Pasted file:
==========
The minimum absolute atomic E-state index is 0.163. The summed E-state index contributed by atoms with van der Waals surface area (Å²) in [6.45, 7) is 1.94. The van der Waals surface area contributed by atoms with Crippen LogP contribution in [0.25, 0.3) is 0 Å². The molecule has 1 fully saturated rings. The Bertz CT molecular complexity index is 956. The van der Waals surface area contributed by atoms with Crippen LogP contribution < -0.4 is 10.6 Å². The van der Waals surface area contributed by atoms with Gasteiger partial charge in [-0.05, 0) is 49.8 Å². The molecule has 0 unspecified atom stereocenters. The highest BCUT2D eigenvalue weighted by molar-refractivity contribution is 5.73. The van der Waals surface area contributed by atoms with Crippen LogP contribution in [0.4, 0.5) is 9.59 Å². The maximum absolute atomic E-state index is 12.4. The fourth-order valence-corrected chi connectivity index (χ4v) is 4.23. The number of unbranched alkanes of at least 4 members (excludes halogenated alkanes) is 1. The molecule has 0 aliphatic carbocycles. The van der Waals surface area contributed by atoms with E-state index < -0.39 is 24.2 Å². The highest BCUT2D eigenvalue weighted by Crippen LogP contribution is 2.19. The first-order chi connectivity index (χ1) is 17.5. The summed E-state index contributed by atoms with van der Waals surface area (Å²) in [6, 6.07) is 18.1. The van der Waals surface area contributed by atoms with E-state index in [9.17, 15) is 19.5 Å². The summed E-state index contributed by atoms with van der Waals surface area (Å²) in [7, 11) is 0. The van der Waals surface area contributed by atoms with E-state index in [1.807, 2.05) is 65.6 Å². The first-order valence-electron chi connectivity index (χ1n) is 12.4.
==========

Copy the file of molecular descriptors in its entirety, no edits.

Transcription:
The minimum absolute atomic E-state index is 0.163. The summed E-state index contributed by atoms with van der Waals surface area (Å²) in [6.45, 7) is 1.94. The van der Waals surface area contributed by atoms with Crippen LogP contribution in [0.25, 0.3) is 0 Å². The molecule has 1 fully saturated rings. The Bertz CT molecular complexity index is 956. The van der Waals surface area contributed by atoms with Crippen LogP contribution < -0.4 is 10.6 Å². The van der Waals surface area contributed by atoms with Gasteiger partial charge in [-0.05, 0) is 49.8 Å². The molecule has 0 unspecified atom stereocenters. The highest BCUT2D eigenvalue weighted by molar-refractivity contribution is 5.73. The van der Waals surface area contributed by atoms with Crippen LogP contribution in [0.4, 0.5) is 9.59 Å². The maximum absolute atomic E-state index is 12.4. The fourth-order valence-corrected chi connectivity index (χ4v) is 4.23. The number of unbranched alkanes of at least 4 members (excludes halogenated alkanes) is 1. The molecule has 0 aliphatic carbocycles. The van der Waals surface area contributed by atoms with E-state index < -0.39 is 24.2 Å². The highest BCUT2D eigenvalue weighted by Crippen LogP contribution is 2.19. The first-order chi connectivity index (χ1) is 17.5. The summed E-state index contributed by atoms with van der Waals surface area (Å²) in [6, 6.07) is 18.1. The van der Waals surface area contributed by atoms with E-state index in [9.17, 15) is 19.5 Å². The summed E-state index contributed by atoms with van der Waals surface area (Å²) in [7, 11) is 0. The van der Waals surface area contributed by atoms with E-state index in [1.807, 2.05) is 65.6 Å². The first-order valence-electron chi connectivity index (χ1n) is 12.4.